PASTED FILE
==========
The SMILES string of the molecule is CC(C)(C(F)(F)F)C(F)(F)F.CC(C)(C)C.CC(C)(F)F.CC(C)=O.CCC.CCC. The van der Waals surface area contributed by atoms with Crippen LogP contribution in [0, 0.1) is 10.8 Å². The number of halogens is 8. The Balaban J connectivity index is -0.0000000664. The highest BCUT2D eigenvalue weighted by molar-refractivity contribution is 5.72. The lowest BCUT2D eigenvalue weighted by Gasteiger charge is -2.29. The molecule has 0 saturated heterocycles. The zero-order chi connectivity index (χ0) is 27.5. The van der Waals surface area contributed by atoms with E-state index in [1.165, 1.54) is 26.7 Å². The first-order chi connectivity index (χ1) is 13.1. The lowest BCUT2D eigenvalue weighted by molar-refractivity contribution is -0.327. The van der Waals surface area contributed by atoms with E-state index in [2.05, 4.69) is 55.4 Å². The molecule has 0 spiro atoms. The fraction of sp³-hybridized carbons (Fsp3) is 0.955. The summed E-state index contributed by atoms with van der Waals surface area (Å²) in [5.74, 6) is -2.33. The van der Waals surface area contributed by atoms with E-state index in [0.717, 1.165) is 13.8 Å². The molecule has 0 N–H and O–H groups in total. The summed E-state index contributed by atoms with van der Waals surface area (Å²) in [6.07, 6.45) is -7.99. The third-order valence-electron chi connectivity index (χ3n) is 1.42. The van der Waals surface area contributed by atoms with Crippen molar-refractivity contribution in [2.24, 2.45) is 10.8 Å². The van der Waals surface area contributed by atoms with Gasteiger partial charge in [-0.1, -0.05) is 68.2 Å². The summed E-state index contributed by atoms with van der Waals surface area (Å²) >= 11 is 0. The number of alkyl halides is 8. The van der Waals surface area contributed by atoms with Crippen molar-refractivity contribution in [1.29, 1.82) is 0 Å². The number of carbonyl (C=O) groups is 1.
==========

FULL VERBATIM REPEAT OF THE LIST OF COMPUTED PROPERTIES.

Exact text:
The SMILES string of the molecule is CC(C)(C(F)(F)F)C(F)(F)F.CC(C)(C)C.CC(C)(F)F.CC(C)=O.CCC.CCC. The van der Waals surface area contributed by atoms with Crippen LogP contribution in [0, 0.1) is 10.8 Å². The number of halogens is 8. The Balaban J connectivity index is -0.0000000664. The highest BCUT2D eigenvalue weighted by molar-refractivity contribution is 5.72. The lowest BCUT2D eigenvalue weighted by Gasteiger charge is -2.29. The molecule has 0 saturated heterocycles. The zero-order chi connectivity index (χ0) is 27.5. The van der Waals surface area contributed by atoms with E-state index in [1.165, 1.54) is 26.7 Å². The first-order chi connectivity index (χ1) is 13.1. The lowest BCUT2D eigenvalue weighted by molar-refractivity contribution is -0.327. The van der Waals surface area contributed by atoms with E-state index in [2.05, 4.69) is 55.4 Å². The molecule has 0 spiro atoms. The fraction of sp³-hybridized carbons (Fsp3) is 0.955. The summed E-state index contributed by atoms with van der Waals surface area (Å²) in [5.74, 6) is -2.33. The van der Waals surface area contributed by atoms with E-state index in [0.717, 1.165) is 13.8 Å². The molecule has 0 N–H and O–H groups in total. The summed E-state index contributed by atoms with van der Waals surface area (Å²) in [6.07, 6.45) is -7.99. The third-order valence-electron chi connectivity index (χ3n) is 1.42. The van der Waals surface area contributed by atoms with Crippen molar-refractivity contribution in [2.24, 2.45) is 10.8 Å². The van der Waals surface area contributed by atoms with Gasteiger partial charge in [-0.1, -0.05) is 68.2 Å². The summed E-state index contributed by atoms with van der Waals surface area (Å²) >= 11 is 0. The number of alkyl halides is 8. The van der Waals surface area contributed by atoms with Crippen molar-refractivity contribution in [1.29, 1.82) is 0 Å². The number of carbonyl (C=O) groups is 1.